The federal Immigration and Customs Enforcement agency is suspending a recently adopted practice of reporting cities that don’t cooperate with federal detention efforts after the first few reports were plagued by errors, the Los Angeles Times reports. The new policy, an attempt to pressure cities and counties that refuse to hold people in the country illegally for immigration agents, was a priority for President Trump. Attorney General Jeff Sessions promised to push back against “sanctuary cities,” possibly by denying them federal funds and using other methods of pressure.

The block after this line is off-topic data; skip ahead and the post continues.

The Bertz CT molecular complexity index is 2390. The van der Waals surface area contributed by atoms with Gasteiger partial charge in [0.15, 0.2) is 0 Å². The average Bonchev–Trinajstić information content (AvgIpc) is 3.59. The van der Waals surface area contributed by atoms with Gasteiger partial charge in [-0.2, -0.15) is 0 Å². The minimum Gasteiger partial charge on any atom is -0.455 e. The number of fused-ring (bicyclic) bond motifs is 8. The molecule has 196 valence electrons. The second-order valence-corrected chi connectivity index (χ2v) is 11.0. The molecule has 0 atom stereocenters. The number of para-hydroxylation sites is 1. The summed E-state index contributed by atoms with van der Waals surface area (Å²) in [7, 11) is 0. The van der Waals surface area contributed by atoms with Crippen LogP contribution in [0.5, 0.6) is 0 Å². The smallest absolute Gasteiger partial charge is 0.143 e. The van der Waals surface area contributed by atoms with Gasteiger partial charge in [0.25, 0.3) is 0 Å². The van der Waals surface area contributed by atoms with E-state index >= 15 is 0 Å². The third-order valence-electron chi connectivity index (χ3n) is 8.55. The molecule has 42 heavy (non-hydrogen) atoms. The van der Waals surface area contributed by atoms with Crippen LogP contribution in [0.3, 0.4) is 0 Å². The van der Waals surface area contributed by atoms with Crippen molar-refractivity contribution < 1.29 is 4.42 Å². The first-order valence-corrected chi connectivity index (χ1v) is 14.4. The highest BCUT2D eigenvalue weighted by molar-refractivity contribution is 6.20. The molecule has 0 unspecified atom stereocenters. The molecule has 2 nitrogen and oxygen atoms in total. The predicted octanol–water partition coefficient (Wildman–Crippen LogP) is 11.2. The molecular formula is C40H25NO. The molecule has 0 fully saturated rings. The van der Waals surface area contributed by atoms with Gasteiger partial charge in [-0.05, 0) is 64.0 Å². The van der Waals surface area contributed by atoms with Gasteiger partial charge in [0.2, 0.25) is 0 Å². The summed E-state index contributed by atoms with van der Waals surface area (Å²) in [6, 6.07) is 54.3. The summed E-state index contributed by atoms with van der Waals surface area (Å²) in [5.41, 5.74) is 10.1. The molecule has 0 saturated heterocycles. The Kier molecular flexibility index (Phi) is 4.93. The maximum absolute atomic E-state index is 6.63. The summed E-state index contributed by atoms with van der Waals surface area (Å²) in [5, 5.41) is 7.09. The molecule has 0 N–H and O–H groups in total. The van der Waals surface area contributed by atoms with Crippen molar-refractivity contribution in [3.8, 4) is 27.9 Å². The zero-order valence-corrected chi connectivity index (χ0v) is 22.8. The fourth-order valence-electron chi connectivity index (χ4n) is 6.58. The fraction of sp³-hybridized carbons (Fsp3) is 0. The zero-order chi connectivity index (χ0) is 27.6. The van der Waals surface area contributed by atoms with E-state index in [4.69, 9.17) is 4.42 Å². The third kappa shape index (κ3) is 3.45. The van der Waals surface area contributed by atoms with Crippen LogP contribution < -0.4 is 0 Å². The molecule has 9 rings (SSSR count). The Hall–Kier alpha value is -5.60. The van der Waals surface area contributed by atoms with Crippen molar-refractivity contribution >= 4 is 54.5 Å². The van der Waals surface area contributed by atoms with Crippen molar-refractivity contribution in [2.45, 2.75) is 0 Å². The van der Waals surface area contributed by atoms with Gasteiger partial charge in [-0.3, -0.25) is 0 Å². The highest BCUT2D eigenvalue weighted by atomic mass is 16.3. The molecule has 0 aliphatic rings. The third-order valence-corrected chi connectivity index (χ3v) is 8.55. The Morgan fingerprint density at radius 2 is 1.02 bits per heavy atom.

The weekly “declined detainer” reports by ICE were supposed to be a first step, focusing attention on jurisdictions that were releasing immigrants from jail or after arrest. The plan didn’t go smoothly. ICE mixed up names, confusing Franklin counties in Iowa, New York and Pennsylvania, said David Lapan of the Department of Homeland Security. In other cases, the detainees had already been picked up by ICE, or had never been released in the first place. The reports were suspended after two weeks. “There have been some data processing errors, and some other issues,” Lapan said. “We want to make sure we look at this holistically and make sure we are getting this as accurate as possible.” The department still intends to “let the public know which jurisdictions have policies that do not assist ICE in its mission,” he said. Under the Obama administration, a program called Secure Communities enlisted local police as partners in immigration enforcement. There was a backlash after immigrants were detained and deported after minor violations like traffic tickets.